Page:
A major reason why community activists were less than enthused about Peevey's order was that the detailed engineering plans are not due until the end of February 2013.  Hope for the Hills chairperson Bob Goodwin stated that "it appears that Edison . . . has not engaged in a good faith negotiation because there is no good reason why this shouldn't be concluded at this time."  Nor, however, were good reasons offered as to why the issue should have been ended by now, either. 

Interestingly, Goodwin went on to offer that residents in areas adjacent or near the existing towers were not able to make the decision to stay in their houses, sell before completion of the towers if they remain, or "walk away" from their homes because a decision on the situation is at least a year away.  Given the continuing slump in the housing market, it seems that many people wouldn't want to sell anyway, particularly if they bought their houses after, say, 2003 or 2004 and that "walking away" would be far more likely when people are already financially underwater on their residences regardless of the status of the towers.  Given the economic situation, one wonders if waiting another year would really make that much of a difference.

Actually, Hope for the Hills should take some comfort in the fact that their extraordinary (this is meant in as neutral a sense as possible; namely, that the level of organization and execution is impressive for a grassroots community movement like this) efforts, as well as those exerted by the city (to the tune of $3 million) have pushed the CPUC to this newest level of reconsideration.  Undoubtedly, SCE wants to build this project at the lowest possible cost to maximize its profit, but it was the CPUC which approved the work and then looked slightly more than credible when it backtracked after the considerable pressure applied to its by the city and Hope for the Hills began to snowball.

At the same time, the CPUC could be engaging in deferred due diligence by making SCE "jump through hoops" with "secret negotiations" with the city (a strange concept for something so public, but all-too-often utilized by governments these days) and then requiring a significant preliminary engineering plan to better quantify what will still, in any case, be an enormously expensive endeavor in rerouting the TRTP underground through a city as hilly as its name indicates.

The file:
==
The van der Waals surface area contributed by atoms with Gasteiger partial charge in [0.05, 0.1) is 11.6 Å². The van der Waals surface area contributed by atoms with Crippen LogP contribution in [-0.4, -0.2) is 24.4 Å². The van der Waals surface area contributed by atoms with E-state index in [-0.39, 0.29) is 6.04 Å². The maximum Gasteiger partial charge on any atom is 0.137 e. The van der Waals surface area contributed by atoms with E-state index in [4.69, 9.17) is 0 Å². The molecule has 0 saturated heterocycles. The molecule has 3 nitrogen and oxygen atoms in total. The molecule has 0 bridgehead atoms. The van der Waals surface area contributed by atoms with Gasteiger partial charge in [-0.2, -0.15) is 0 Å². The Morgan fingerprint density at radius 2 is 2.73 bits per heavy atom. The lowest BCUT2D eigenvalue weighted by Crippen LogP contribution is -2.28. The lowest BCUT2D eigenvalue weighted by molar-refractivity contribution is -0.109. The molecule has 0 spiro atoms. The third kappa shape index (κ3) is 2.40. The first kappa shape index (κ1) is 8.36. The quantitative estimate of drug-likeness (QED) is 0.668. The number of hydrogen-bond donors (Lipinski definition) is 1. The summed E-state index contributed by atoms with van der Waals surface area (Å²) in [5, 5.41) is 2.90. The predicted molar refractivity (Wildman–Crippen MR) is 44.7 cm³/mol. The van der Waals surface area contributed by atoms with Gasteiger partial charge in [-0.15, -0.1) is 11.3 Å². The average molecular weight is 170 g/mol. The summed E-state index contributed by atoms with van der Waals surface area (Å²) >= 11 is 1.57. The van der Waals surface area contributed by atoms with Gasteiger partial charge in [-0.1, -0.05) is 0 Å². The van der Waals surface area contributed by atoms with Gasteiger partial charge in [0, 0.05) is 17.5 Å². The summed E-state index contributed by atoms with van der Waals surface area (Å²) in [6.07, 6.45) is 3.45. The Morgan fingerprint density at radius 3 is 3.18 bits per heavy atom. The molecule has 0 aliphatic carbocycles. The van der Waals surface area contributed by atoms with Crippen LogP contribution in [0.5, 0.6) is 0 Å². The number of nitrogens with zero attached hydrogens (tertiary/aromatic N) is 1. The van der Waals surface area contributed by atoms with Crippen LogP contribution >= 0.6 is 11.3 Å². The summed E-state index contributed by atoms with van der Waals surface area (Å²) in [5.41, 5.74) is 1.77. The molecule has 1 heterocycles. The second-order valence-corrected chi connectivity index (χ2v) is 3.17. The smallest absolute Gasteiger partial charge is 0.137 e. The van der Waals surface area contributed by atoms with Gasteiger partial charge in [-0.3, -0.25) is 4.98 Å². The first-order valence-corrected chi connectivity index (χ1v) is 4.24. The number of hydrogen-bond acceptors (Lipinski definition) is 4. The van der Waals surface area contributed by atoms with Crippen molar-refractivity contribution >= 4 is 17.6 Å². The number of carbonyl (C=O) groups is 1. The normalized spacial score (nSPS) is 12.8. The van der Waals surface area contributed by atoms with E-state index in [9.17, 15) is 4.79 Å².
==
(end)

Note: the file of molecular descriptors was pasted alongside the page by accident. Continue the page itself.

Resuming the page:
Simply put, it seems highly unlikely that the CPUC will actually order SCE to absorb those extraordinary costs all by its lonesome, given that chairperson Peevey has also required the city to "quantify any financial commitment it is willing to make to lessen the costs of burying the lines."  What amount this would or could be will be interesting to see.

Meantime, after the end of February deadline for submission of the preliminary studies, the city has until 25 March to reply.  Any other interested parties, including environmental groups, renewable energy firms, or others, have until tax day, 15 April, to offer their views.  Two weeks beyond that, Edison can provide its rebuttal to any and all of the above with an evidentiary hearing scheduled at the CPUC offices in San Francisco on 20 May.  After that, briefs are filed and then a final decision to  be made.

At the top of the S-curve in Carbon Canyon, a Hope for the Hills banner implores passers-by to do what they can do to support their position on the project.  Well, for a good nine months or so, there is very little that can be done, at least tangibly, though the group can continue promoting awareness and keeping their views on the front burner as they have done consistently.  On the other hand, a banner elsewhere in the city, begs readers to "Save Our Children," and maybe Hope for the Hills could do more to amplify (pardon the pun) on what exactly that means relative to the TRTP.

Finally, if initial Edison estimates of underground options of $375-475 million are even reasonably close to the preliminary study findings, it will be curious to see what Chino Hills could bring to the table and whether or not the CPUC would mandate the options at the great cost that is still likely to be involved and what specific responses Hope for the Hills would have as to how a rerouting of such major expense is feasible, for everyone involved.